The association between nurse staffing and omissions in nursing care: A systematic review

This data was imported from PubMed:

Authors: Griffiths, P., Recio-Saucedo, A., Dall'Ora, C., Briggs, J., Maruotti, A., Meredith, P., Smith, G.B., Ball, J. and Missed Care Study Group

http://eprints.bournemouth.ac.uk/30965/

Journal: J Adv Nurs

Volume: 74

Issue: 7

Pages: 1474-1487

eISSN: 1365-2648

DOI: 10.1111/jan.13564

AIMS: To identify nursing care most frequently missed in acute adult inpatient wards and to determine evidence for the association of missed care with nurse staffing. BACKGROUND: Research has established associations between nurse staffing levels and adverse patient outcomes including in-hospital mortality. However, the causal nature of this relationship is uncertain and omissions of nursing care (referred as missed care, care left undone or rationed care) have been proposed as a factor which may provide a more direct indicator of nurse staffing adequacy. DESIGN: Systematic review. DATA SOURCES: We searched the Cochrane Library, CINAHL, Embase and Medline for quantitative studies of associations between staffing and missed care. We searched key journals, personal libraries and reference lists of articles. REVIEW METHODS: Two reviewers independently selected studies. Quality appraisal was based on the National Institute for Health and Care Excellence quality appraisal checklist for studies reporting correlations and associations. Data were abstracted on study design, missed care prevalence and measures of association. Synthesis was narrative. RESULTS: Eighteen studies gave subjective reports of missed care. Seventy-five per cent or more nurses reported omitting some care. Fourteen studies found low nurse staffing levels were significantly associated with higher reports of missed care. There was little evidence that adding support workers to the team reduced missed care. CONCLUSIONS: Low Registered Nurse staffing is associated with reports of missed nursing care in hospitals. Missed care is a promising indicator of nurse staffing adequacy. The extent to which the relationships observed represent actual failures, is yet to be investigated.

This data was imported from Scopus:

Authors: Griffiths, P., Recio-Saucedo, A., Dall'Ora, C., Briggs, J., Maruotti, A., Meredith, P., Smith, G.B. and Ball, J.

http://eprints.bournemouth.ac.uk/30965/

Journal: Journal of Advanced Nursing

Volume: 74

Issue: 7

Pages: 1474-1487

eISSN: 1365-2648

ISSN: 0309-2402

DOI: 10.1111/jan.13564

© 2018 The Authors. Journal of Advanced Nursing Published by John Wiley & Sons Ltd. Aims: To identify nursing care most frequently missed in acute adult inpatient wards and to determine evidence for the association of missed care with nurse staffing. Background: Research has established associations between nurse staffing levels and adverse patient outcomes including in-hospital mortality. However, the causal nature of this relationship is uncertain and omissions of nursing care (referred as missed care, care left undone or rationed care) have been proposed as a factor which may provide a more direct indicator of nurse staffing adequacy. Design: Systematic review. Data Sources: We searched the Cochrane Library, CINAHL, Embase and Medline for quantitative studies of associations between staffing and missed care. We searched key journals, personal libraries and reference lists of articles. Review Methods: Two reviewers independently selected studies. Quality appraisal was based on the National Institute for Health and Care Excellence quality appraisal checklist for studies reporting correlations and associations. Data were abstracted on study design, missed care prevalence and measures of association. Synthesis was narrative. Results: Eighteen studies gave subjective reports of missed care. Seventy-five per cent or more nurses reported omitting some care. Fourteen studies found low nurse staffing levels were significantly associated with higher reports of missed care. There was little evidence that adding support workers to the team reduced missed care. Conclusions: Low Registered Nurse staffing is associated with reports of missed nursing care in hospitals. Missed care is a promising indicator of nurse staffing adequacy. The extent to which the relationships observed represent actual failures, is yet to be investigated.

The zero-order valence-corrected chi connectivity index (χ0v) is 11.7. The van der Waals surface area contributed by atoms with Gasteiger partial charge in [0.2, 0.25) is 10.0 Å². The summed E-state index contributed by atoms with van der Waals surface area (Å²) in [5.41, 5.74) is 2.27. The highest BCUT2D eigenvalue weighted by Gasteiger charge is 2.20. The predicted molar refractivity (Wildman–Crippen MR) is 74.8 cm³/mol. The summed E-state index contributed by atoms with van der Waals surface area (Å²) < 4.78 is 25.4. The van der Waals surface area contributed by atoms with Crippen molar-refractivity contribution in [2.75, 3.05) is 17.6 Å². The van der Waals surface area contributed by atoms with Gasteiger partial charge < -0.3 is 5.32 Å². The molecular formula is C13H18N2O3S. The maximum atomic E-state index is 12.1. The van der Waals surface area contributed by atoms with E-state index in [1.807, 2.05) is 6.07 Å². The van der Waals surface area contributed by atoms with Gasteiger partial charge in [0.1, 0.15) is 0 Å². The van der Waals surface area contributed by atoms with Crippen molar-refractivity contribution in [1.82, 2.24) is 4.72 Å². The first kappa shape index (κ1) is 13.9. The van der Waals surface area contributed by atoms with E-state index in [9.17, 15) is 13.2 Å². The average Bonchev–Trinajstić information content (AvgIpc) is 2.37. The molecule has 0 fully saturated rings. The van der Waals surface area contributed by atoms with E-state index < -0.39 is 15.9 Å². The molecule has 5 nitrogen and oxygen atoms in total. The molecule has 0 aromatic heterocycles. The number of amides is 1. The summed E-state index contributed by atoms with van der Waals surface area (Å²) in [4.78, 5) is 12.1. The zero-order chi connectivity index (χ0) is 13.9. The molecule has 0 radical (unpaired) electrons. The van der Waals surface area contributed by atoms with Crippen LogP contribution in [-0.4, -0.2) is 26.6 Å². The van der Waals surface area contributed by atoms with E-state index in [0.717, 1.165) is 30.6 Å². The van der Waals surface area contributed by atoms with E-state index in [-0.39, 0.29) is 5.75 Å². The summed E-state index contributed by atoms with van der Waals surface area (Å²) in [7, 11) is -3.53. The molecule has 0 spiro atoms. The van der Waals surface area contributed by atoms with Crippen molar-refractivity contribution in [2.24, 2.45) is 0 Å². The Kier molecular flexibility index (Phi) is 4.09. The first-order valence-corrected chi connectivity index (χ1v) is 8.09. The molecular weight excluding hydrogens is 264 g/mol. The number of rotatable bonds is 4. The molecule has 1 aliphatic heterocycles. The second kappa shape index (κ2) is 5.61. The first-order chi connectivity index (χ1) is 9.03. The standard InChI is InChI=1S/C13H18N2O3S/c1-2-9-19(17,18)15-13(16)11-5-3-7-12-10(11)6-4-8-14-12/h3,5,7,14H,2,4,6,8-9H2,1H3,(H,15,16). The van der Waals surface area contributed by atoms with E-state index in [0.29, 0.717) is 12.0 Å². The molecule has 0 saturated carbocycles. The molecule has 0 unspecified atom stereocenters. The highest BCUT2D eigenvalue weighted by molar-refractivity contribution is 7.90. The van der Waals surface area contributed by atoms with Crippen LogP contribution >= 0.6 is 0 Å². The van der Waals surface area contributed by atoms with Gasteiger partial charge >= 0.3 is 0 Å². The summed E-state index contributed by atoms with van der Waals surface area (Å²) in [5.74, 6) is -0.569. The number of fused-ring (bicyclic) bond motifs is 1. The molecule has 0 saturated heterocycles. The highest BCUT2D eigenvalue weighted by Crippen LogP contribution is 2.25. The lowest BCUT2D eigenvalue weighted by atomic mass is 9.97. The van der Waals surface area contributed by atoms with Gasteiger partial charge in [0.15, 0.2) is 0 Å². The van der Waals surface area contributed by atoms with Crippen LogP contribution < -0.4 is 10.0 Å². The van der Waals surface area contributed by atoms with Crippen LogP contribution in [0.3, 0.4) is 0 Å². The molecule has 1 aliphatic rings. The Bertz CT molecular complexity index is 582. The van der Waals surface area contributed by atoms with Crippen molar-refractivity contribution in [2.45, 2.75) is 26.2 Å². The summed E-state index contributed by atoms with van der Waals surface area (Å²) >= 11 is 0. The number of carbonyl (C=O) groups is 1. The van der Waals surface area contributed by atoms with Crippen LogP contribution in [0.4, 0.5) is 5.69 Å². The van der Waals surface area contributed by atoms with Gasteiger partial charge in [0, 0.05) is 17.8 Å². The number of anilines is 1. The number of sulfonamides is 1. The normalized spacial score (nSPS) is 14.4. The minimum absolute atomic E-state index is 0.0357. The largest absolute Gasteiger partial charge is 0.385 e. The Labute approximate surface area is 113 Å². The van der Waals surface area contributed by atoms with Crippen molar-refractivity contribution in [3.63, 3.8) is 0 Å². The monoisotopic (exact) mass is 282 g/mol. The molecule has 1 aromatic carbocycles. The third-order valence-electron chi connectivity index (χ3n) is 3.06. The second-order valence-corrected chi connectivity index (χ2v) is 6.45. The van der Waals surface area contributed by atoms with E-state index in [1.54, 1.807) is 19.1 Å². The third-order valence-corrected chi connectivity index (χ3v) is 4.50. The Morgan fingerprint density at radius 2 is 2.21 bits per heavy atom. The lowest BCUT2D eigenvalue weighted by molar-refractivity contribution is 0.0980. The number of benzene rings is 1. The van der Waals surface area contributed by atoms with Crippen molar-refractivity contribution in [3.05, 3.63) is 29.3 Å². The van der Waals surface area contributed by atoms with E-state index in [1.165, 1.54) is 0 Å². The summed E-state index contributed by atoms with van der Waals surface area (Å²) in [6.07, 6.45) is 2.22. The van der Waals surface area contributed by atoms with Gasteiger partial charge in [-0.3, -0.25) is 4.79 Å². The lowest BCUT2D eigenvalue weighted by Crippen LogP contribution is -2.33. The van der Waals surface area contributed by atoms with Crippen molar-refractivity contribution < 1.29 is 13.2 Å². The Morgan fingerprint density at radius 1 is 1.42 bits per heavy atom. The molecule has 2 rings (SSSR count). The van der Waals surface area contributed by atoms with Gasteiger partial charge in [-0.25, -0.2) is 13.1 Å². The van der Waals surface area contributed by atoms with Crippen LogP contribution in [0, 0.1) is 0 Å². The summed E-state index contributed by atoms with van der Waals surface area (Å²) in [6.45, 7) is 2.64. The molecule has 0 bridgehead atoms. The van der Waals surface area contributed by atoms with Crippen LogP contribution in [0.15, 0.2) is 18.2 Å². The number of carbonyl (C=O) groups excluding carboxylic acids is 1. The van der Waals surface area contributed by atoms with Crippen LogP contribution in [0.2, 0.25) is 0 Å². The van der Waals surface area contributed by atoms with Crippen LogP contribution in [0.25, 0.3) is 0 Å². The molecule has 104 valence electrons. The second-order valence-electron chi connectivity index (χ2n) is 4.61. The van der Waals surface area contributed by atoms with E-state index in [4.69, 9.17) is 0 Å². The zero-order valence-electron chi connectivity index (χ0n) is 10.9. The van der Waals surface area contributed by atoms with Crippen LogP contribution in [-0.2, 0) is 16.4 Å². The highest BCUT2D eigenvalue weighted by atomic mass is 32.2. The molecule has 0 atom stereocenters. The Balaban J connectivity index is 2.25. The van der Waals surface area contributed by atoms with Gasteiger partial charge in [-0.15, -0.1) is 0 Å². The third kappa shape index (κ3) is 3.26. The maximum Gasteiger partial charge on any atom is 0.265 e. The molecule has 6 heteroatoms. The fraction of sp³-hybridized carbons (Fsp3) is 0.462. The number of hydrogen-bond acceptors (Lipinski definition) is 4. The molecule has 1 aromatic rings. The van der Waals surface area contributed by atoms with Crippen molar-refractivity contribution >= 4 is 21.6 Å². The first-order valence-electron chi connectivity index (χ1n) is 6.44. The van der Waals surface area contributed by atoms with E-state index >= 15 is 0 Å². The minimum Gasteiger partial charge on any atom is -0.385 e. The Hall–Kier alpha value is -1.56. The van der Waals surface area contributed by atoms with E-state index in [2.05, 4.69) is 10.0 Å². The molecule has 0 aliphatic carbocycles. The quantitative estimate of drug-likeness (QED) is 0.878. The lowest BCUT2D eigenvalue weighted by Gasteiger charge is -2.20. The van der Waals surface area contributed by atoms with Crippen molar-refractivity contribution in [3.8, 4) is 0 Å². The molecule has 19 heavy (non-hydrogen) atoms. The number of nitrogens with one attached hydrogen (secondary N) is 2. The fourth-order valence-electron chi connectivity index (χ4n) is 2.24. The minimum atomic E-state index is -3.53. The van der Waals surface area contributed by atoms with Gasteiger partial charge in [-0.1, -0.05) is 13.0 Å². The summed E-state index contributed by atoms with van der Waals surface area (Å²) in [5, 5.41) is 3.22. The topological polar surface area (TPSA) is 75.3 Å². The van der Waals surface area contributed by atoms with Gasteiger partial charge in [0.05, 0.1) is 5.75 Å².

This data was imported from Web of Science (Lite):

Authors: Griffiths, P., Recio-Saucedo, A., Dall'Ora, C., Briggs, J., Maruotti, A., Meredith, P., Smith, G.B., Ball, J. and Grp, M.C.S.

http://eprints.bournemouth.ac.uk/30965/

Journal: JOURNAL OF ADVANCED NURSING

Volume: 74

Issue: 7

Pages: 1474-1487

eISSN: 1365-2648

ISSN: 0309-2402

DOI: 10.1111/jan.13564

The data on this page was last updated at 04:53 on April 22, 2019.